An affluent white couple arrives in slum-ridden India and within hours the airline has lost the wife’s luggage and the husband has gotten sick from drinking the water. These may be scenarios you would find in a light-hearted fish out of water comedy (it’s half the plot of Sex and the City 2, actually), but in this case they are the starting points to Claire McCarthy’s mature and poignant tale of lives affected by adoption in The Waiting City. McCarthy had previously worked as a volunteer in Calcutta and has used this life-changing experience as the basis for this her second feature film. Starring Radha Mitchell and Joel Edgerton, both of whom returned from successful American careers to make this small, some might say “intimate”, exploration of a failing relationship teetering on the brink of collapse.
Mitchell and Edgerton play Fiona and Ben, a married couple who have made their way to India to adopt a child named Lakshmi. Internal politics within the adoption agency extends their visit, which forces these two people to confront the issues in their marriage as well as their reasons behind wanting to adopt a child in the first place. She is a busy lawyer, laptop keyboard seemingly attached to her fingers, and he is a once-successful musician. They don’t appear to be a perfect couple, but perhaps that’s what makes their relationship work. The strains appear early; he thinks she’s working too much, she thinks he’s too concerned with having a religious experience than dealing with the real life issues of international adoption.
What makes the film work is that fractured chemistry between Mitchell and Edgerton. It feels like these two characters have true history that they have lived and breathed, rather than merely read about on a script page. Mitchell, also a producer of the film, hasn’t been this good since her work in the 1990s in Love and Other Catastrophes and High Art. Edgerton, too, has rarely been better as the lovable, but suitably damaged, Ben. Isabel Lucas appears as a spiritual musician from Ben’s past while Samrat Chakrabarti and Tillotama Shome appear as locals that cross paths with these busy westerners.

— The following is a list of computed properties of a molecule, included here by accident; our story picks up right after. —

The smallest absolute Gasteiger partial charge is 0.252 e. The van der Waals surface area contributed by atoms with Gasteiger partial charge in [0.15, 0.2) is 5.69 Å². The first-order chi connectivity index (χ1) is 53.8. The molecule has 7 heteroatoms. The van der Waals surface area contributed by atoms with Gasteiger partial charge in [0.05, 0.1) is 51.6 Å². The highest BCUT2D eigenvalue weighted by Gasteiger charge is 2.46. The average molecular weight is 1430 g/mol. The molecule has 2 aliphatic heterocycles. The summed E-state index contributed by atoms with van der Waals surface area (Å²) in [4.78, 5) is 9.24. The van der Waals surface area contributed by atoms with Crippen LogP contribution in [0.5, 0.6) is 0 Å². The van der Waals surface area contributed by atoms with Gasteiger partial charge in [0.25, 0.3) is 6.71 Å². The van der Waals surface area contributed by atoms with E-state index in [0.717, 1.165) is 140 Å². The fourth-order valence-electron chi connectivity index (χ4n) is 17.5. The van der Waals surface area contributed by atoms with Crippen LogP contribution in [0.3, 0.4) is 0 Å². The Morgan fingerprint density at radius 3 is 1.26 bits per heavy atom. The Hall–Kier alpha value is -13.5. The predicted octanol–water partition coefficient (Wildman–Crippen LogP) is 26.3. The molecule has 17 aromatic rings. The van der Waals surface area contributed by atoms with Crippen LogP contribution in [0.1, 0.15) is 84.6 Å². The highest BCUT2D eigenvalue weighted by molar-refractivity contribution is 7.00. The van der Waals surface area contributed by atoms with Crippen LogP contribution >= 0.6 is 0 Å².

The film is a technical marvel, especially Denson Baker’s cinematography. The Waiting City is a visual feast and Baker floods the film’s frame with pillars of light and magical camerawork. It at times plays like an episode of The Amazing Race with its penchant for capturing glorious images amidst all the despair of the Indian slums, but as seen through the eyes of Fiona and Ben the images are appropriate. Music by Michael Yezerski and editing by Veronika Jenet are equally important and give The Waiting City an atmosphere that will linger with viewers for some time.
In the end, however, it is a success for director McCarthy who has written and directed this sublime production. She wrings true emotion out of simple moments that audiences will recognise. As the film marches towards its heartbreaking conclusion – be warned, tears may flow – there is the realisation that this is truly something special, something that will work its way through the viewers’ mind for a long time to come. It tugs at the heartstrings as well as proving to be a life-affirming and altogether beautiful film.
The Waiting City is now playing in cinemas nationally.